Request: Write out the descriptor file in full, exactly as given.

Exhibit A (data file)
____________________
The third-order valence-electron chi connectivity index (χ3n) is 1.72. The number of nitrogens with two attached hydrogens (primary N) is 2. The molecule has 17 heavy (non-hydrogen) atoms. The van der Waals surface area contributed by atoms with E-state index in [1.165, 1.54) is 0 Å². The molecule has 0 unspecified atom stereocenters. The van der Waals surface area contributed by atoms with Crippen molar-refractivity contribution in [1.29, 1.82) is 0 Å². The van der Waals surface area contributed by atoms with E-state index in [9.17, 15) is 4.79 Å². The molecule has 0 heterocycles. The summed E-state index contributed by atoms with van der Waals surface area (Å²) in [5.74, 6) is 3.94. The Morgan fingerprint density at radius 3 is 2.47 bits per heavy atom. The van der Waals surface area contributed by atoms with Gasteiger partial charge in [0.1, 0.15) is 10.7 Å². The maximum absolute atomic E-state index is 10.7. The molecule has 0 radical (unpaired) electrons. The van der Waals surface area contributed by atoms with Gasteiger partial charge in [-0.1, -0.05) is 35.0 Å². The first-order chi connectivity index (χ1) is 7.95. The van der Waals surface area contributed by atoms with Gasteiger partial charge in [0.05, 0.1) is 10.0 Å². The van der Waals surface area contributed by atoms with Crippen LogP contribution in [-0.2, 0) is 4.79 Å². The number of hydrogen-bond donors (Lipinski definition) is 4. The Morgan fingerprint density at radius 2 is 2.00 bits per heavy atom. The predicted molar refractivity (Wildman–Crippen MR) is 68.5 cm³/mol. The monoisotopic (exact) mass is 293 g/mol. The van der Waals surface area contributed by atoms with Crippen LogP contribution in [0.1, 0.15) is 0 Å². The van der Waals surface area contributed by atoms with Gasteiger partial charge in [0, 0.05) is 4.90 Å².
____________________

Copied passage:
The third-order valence-electron chi connectivity index (χ3n) is 1.72. The number of nitrogens with two attached hydrogens (primary N) is 2. The molecule has 17 heavy (non-hydrogen) atoms. The van der Waals surface area contributed by atoms with E-state index in [1.165, 1.54) is 0 Å². The molecule has 0 unspecified atom stereocenters. The van der Waals surface area contributed by atoms with Crippen molar-refractivity contribution in [1.29, 1.82) is 0 Å². The van der Waals surface area contributed by atoms with E-state index in [9.17, 15) is 4.79 Å². The molecule has 0 heterocycles. The summed E-state index contributed by atoms with van der Waals surface area (Å²) in [5.74, 6) is 3.94. The Morgan fingerprint density at radius 3 is 2.47 bits per heavy atom. The van der Waals surface area contributed by atoms with Gasteiger partial charge in [0.1, 0.15) is 10.7 Å². The maximum absolute atomic E-state index is 10.7. The molecule has 0 radical (unpaired) electrons. The van der Waals surface area contributed by atoms with Gasteiger partial charge in [-0.1, -0.05) is 35.0 Å². The first-order chi connectivity index (χ1) is 7.95. The van der Waals surface area contributed by atoms with Gasteiger partial charge in [0.05, 0.1) is 10.0 Å². The van der Waals surface area contributed by atoms with Crippen LogP contribution in [-0.2, 0) is 4.79 Å². The number of hydrogen-bond donors (Lipinski definition) is 4. The Morgan fingerprint density at radius 2 is 2.00 bits per heavy atom. The predicted molar refractivity (Wildman–Crippen MR) is 68.5 cm³/mol. The monoisotopic (exact) mass is 293 g/mol. The van der Waals surface area contributed by atoms with Crippen LogP contribution in [0.1, 0.15) is 0 Å². The van der Waals surface area contributed by atoms with Gasteiger partial charge in [0, 0.05) is 4.90 Å².